Everyone reading this may see something different when they log into their retirement account, and that’s totally okay, as these tips generally apply to all retirement accounts accessible to customers via online portal.

“Every provider has a different website and some of them are very easy to navigate and some of them you kind of have to dig around a lot,” said Crystal Rau, a certified financial planner with Beyond Balanced Financial in Midland, Texas.

You may immediately see a landing page with all of your information and an easy-to-adjust contribution scale. Or, it may be like navigating a labyrinth.

Here are the three key things to hone in on when you log into your 401(k).

1. Your contribution rate

First thing’s first, see what you’re working with. Check your contribution rate so that you’re clear on what’s being put into the account in the first place.

Your contribution rate is the percentage of your salary that goes toward your retirement account. The more you contribute, the more you will (hopefully) have in retirement, but you’ll have less money per paycheck to play with today.

It’s important to know how much money you are currently contributing so you can set it to match your savings goals or make adjustments as necessary.

How much you should be contributing: 10% ... or more.

General rule-of-thumb advice is to aim to put 10% of your income toward retirement. But you can be more aggressive than that. Rau says you should aim to put 15% to 20% of your income into the retirement account, especially when you are young.

“If you learn to live on less in the beginning, as your salary grows over the years, you're going to be used to living with that percentage gone already because you're used to saving it,” explained Rau.

Justin Harvey, founder of Quantifi Planning, a Philadelphia-based financial planning company says “Ten percent is a good savings rate … but if you can save 20%, 30%, I’d say do it because the more you can save and the quicker you can do it, the quicker you won’t be beholden to an employer.”

The best strategy for maximizing your retirement account, he suggests, is to pick a number as high as you can stand that would allow you to still pay your bills every month.

2. Your investment or asset allocation

If you see a pie chart, or some other chart with categories, take a look at it. It may give you an idea of your current asset allocation. The allocations you see will likely be a mix of equity (or stock) and fixed assets (bonds and cash). The pie chart won’t get into much detail beyond the general labels, but it will show a general breakdown of where your assets are sitting at the moment.

“Look at your pie chart or your breakdown and just make sure the allocation is appropriate for your risk [tolerance] level,” said Smith.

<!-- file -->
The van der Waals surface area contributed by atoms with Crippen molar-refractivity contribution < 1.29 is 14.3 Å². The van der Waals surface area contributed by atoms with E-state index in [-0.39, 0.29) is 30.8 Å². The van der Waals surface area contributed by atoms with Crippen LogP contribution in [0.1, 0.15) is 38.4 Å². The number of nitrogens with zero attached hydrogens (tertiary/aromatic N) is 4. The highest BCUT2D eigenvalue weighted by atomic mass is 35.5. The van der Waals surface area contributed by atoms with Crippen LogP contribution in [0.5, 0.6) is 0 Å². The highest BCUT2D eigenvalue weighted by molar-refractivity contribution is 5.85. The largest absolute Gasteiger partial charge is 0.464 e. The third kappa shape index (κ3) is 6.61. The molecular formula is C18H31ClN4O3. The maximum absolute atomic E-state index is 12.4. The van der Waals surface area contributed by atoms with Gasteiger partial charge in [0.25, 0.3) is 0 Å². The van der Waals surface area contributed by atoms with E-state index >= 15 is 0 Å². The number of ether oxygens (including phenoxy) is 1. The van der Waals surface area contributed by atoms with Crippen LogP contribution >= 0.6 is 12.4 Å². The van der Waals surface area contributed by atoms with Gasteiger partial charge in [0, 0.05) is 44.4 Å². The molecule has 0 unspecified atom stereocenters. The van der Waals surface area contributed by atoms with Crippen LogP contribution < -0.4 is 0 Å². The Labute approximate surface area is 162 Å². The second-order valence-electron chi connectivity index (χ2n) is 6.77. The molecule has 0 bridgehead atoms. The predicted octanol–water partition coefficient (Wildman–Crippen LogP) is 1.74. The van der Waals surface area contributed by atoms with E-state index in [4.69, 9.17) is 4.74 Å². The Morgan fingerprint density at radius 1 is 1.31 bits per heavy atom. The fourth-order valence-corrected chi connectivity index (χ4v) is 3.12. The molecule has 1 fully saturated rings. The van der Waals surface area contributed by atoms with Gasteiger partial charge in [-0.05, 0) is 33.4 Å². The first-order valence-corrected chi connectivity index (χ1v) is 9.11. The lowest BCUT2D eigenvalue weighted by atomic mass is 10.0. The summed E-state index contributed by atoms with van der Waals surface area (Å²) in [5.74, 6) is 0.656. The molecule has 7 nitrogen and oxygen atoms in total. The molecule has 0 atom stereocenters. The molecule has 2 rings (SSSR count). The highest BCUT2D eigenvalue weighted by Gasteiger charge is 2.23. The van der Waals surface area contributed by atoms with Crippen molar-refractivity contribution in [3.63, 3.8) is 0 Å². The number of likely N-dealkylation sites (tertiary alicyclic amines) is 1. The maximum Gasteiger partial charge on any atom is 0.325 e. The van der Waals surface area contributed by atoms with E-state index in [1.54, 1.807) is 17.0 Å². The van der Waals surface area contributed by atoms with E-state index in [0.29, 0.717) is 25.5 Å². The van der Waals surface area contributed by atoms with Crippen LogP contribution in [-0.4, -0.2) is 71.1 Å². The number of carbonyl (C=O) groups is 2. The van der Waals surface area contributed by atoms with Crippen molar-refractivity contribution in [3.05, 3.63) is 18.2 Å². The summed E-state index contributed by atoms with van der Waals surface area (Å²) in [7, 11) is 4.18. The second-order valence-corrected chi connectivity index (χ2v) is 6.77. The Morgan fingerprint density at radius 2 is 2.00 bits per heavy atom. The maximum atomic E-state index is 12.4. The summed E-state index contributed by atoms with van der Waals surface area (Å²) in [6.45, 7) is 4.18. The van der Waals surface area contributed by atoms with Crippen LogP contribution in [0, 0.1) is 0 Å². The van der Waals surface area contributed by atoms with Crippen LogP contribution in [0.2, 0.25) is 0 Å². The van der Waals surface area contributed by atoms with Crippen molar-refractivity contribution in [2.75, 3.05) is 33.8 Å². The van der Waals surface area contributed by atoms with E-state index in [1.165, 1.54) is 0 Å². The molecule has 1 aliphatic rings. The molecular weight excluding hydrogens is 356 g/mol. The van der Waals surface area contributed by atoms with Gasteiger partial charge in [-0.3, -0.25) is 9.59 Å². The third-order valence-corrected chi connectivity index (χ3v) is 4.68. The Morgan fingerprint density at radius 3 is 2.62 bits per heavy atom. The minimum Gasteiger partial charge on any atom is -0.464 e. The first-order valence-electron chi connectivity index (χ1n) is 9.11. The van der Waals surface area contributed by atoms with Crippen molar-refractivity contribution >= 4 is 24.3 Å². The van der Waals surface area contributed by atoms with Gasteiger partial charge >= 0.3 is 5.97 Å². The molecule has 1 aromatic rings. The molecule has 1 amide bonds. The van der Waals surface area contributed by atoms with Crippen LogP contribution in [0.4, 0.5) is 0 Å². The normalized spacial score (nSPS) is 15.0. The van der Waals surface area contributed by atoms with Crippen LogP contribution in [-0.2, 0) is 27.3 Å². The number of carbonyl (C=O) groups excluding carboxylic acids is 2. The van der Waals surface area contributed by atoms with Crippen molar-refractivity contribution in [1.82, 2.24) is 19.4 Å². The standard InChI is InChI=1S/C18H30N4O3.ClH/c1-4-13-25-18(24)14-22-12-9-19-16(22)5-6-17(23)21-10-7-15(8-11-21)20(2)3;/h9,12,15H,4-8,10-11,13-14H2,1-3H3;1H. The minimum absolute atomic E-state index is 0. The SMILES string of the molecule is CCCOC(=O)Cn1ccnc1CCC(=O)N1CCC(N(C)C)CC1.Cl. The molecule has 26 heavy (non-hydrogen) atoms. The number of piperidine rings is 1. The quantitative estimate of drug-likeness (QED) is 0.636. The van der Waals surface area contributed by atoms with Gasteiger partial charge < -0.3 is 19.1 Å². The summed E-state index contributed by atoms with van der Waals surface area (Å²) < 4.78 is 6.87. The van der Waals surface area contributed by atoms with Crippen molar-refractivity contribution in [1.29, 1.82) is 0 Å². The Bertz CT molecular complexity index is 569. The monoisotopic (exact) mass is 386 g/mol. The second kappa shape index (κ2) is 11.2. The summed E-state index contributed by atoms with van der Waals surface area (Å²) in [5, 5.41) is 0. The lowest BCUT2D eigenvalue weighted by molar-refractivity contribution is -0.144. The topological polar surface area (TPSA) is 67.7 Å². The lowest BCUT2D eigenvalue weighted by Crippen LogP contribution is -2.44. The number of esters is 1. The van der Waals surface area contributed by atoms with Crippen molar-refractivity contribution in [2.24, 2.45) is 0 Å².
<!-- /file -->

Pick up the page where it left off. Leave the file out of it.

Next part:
Your asset allocation is a window into how aggressive or how conservative you are being with your investments. If you’re heavily invested in stocks and you’re nearing retirement, you’re probably taking on too much risk and should shift more of your savings into conservative investments like bonds. If you’re young, however, you’ve got decades ahead of you to take risks and it’s typically advised that younger workers take an aggressive, stock-heavy approach to their allocation.

If you’ve never touched your retirement account, but you’re contributing, you may be surprised to find your funds may not be growing as you believed they were.

“More than likely, the contributions are going to default to a money market account, which is basically like a savings account,” said Rau. “There's zero growth and so not taking action and choosing investments, you're basically just putting your money in a glorified savings account.”

Not sure what your ideal mix of stocks versus bonds is? Take your age and subtract it from 100 (or 110 if you’re more aggressive). The bigger number is how much you should allocate to stocks. The smaller is how much you should allocate to bonds.

3. Fees on your investments

Investing isn’t free, because there are massive investment firms behind them pulling the strings. Some do more pulling than others, and they charge for that extra management. On the other hand, passively managed funds can be much less expensive.

The different investment options you’ll see in your 401(k) plan page each should come with information about fees. The key fee to look at is your expense ratio — the annual fee funds charge their shareholders to operate the mutual fund.

“Anyone that has a computer they should get into a website like Yahoo! Finance and type in that fund name and one of the first thing that pop up is an expense ratio,” says Rau. “Anything over 1% is more on the expensive side. Really expensive would be over 1.5%.”

Rau says the expense ratio isn’t the most important thing for new investors to pay attention to, but it's something new investors should be aware of since it could cut into their overall return.

If you pay a 1% annual fee on your return and your fund averages 7% a year, for example, you would technically earn only a 6% return overall, instead of 7% because you're having to account for those fees. She recommends choosing a fund with an expense ratio below 1%, closer to 0.7 or 0.8%.

You can get much lower fees that even that by choosing low cost mutual funds, which aren’t actively managed by an investment firm and are much less fee-heavy.

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